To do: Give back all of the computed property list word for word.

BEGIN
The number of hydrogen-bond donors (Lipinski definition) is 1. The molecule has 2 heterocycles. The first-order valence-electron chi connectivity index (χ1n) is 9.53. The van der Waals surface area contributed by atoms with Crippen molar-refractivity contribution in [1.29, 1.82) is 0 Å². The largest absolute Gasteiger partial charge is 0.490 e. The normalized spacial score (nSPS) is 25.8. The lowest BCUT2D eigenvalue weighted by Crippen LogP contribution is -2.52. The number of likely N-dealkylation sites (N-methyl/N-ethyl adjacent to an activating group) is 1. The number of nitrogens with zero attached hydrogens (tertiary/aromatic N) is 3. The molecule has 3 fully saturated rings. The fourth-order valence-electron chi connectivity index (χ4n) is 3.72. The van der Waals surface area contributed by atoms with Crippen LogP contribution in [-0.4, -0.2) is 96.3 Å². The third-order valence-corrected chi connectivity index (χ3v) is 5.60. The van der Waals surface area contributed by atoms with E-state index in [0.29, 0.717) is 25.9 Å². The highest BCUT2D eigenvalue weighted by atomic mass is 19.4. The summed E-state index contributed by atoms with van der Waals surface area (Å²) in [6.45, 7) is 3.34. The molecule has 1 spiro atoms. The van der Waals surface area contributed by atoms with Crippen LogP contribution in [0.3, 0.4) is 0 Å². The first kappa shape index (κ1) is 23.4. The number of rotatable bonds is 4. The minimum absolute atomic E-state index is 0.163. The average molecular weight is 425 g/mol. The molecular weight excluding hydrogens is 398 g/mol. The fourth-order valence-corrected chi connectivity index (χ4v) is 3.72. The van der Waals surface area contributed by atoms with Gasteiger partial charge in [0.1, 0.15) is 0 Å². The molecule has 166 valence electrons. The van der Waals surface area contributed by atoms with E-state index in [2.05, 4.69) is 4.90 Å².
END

The number of hydrogen-bond donors (Lipinski definition) is 1. The molecule has 2 heterocycles. The first-order valence-electron chi connectivity index (χ1n) is 9.53. The van der Waals surface area contributed by atoms with Crippen molar-refractivity contribution in [1.29, 1.82) is 0 Å². The largest absolute Gasteiger partial charge is 0.490 e. The normalized spacial score (nSPS) is 25.8. The lowest BCUT2D eigenvalue weighted by Crippen LogP contribution is -2.52. The number of likely N-dealkylation sites (N-methyl/N-ethyl adjacent to an activating group) is 1. The number of nitrogens with zero attached hydrogens (tertiary/aromatic N) is 3. The molecule has 3 fully saturated rings. The fourth-order valence-electron chi connectivity index (χ4n) is 3.72. The van der Waals surface area contributed by atoms with Crippen LogP contribution in [-0.4, -0.2) is 96.3 Å². The third-order valence-corrected chi connectivity index (χ3v) is 5.60. The van der Waals surface area contributed by atoms with E-state index in [0.29, 0.717) is 25.9 Å². The highest BCUT2D eigenvalue weighted by atomic mass is 19.4. The summed E-state index contributed by atoms with van der Waals surface area (Å²) in [6.45, 7) is 3.34. The molecule has 1 spiro atoms. The van der Waals surface area contributed by atoms with Crippen LogP contribution in [0.3, 0.4) is 0 Å². The first kappa shape index (κ1) is 23.4. The number of rotatable bonds is 4. The minimum absolute atomic E-state index is 0.163. The average molecular weight is 425 g/mol. The molecular weight excluding hydrogens is 398 g/mol. The fourth-order valence-corrected chi connectivity index (χ4v) is 3.72. The van der Waals surface area contributed by atoms with Gasteiger partial charge in [0.1, 0.15) is 0 Å². The molecule has 166 valence electrons. The van der Waals surface area contributed by atoms with E-state index in [2.05, 4.69) is 4.90 Å².